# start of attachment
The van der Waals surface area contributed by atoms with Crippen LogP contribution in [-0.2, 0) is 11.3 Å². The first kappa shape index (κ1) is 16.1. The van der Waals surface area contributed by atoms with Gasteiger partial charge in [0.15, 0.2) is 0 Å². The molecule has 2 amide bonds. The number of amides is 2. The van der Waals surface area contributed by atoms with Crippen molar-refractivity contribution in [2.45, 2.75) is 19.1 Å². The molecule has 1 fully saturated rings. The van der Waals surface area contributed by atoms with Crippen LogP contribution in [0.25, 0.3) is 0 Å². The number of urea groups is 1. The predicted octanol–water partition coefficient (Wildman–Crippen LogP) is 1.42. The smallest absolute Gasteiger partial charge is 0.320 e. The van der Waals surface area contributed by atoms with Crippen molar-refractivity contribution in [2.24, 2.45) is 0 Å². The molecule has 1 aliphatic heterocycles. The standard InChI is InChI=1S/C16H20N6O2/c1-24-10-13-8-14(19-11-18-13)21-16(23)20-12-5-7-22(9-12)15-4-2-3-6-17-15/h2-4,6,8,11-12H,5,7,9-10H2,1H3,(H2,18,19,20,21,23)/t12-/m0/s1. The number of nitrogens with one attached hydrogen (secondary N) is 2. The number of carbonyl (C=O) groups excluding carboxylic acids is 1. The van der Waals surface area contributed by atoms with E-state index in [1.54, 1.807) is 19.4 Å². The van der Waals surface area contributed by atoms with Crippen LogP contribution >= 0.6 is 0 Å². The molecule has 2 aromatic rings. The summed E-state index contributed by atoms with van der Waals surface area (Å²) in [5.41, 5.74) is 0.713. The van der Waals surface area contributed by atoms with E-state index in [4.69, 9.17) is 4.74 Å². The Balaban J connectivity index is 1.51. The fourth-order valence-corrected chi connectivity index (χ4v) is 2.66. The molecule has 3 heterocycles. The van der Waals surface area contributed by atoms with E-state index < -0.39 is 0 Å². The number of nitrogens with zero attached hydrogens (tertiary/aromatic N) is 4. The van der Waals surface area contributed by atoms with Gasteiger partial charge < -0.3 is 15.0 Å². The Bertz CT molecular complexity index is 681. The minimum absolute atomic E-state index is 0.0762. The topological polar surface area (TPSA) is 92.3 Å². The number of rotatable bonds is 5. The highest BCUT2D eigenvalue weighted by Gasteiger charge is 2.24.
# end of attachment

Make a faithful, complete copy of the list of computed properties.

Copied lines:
The van der Waals surface area contributed by atoms with Crippen LogP contribution in [-0.2, 0) is 11.3 Å². The first kappa shape index (κ1) is 16.1. The van der Waals surface area contributed by atoms with Gasteiger partial charge in [0.15, 0.2) is 0 Å². The molecule has 2 amide bonds. The number of amides is 2. The van der Waals surface area contributed by atoms with Crippen molar-refractivity contribution in [2.45, 2.75) is 19.1 Å². The molecule has 1 fully saturated rings. The van der Waals surface area contributed by atoms with Crippen LogP contribution in [0.25, 0.3) is 0 Å². The number of urea groups is 1. The predicted octanol–water partition coefficient (Wildman–Crippen LogP) is 1.42. The smallest absolute Gasteiger partial charge is 0.320 e. The van der Waals surface area contributed by atoms with Crippen molar-refractivity contribution in [2.24, 2.45) is 0 Å². The molecule has 1 aliphatic heterocycles. The standard InChI is InChI=1S/C16H20N6O2/c1-24-10-13-8-14(19-11-18-13)21-16(23)20-12-5-7-22(9-12)15-4-2-3-6-17-15/h2-4,6,8,11-12H,5,7,9-10H2,1H3,(H2,18,19,20,21,23)/t12-/m0/s1. The number of nitrogens with one attached hydrogen (secondary N) is 2. The number of carbonyl (C=O) groups excluding carboxylic acids is 1. The van der Waals surface area contributed by atoms with E-state index in [1.54, 1.807) is 19.4 Å². The van der Waals surface area contributed by atoms with Crippen LogP contribution >= 0.6 is 0 Å². The molecule has 2 aromatic rings. The summed E-state index contributed by atoms with van der Waals surface area (Å²) in [5.41, 5.74) is 0.713. The van der Waals surface area contributed by atoms with E-state index in [4.69, 9.17) is 4.74 Å². The Balaban J connectivity index is 1.51. The fourth-order valence-corrected chi connectivity index (χ4v) is 2.66. The molecule has 3 heterocycles. The van der Waals surface area contributed by atoms with E-state index < -0.39 is 0 Å². The number of nitrogens with zero attached hydrogens (tertiary/aromatic N) is 4. The van der Waals surface area contributed by atoms with Gasteiger partial charge < -0.3 is 15.0 Å². The Bertz CT molecular complexity index is 681. The minimum absolute atomic E-state index is 0.0762. The topological polar surface area (TPSA) is 92.3 Å². The number of rotatable bonds is 5. The highest BCUT2D eigenvalue weighted by Gasteiger charge is 2.24.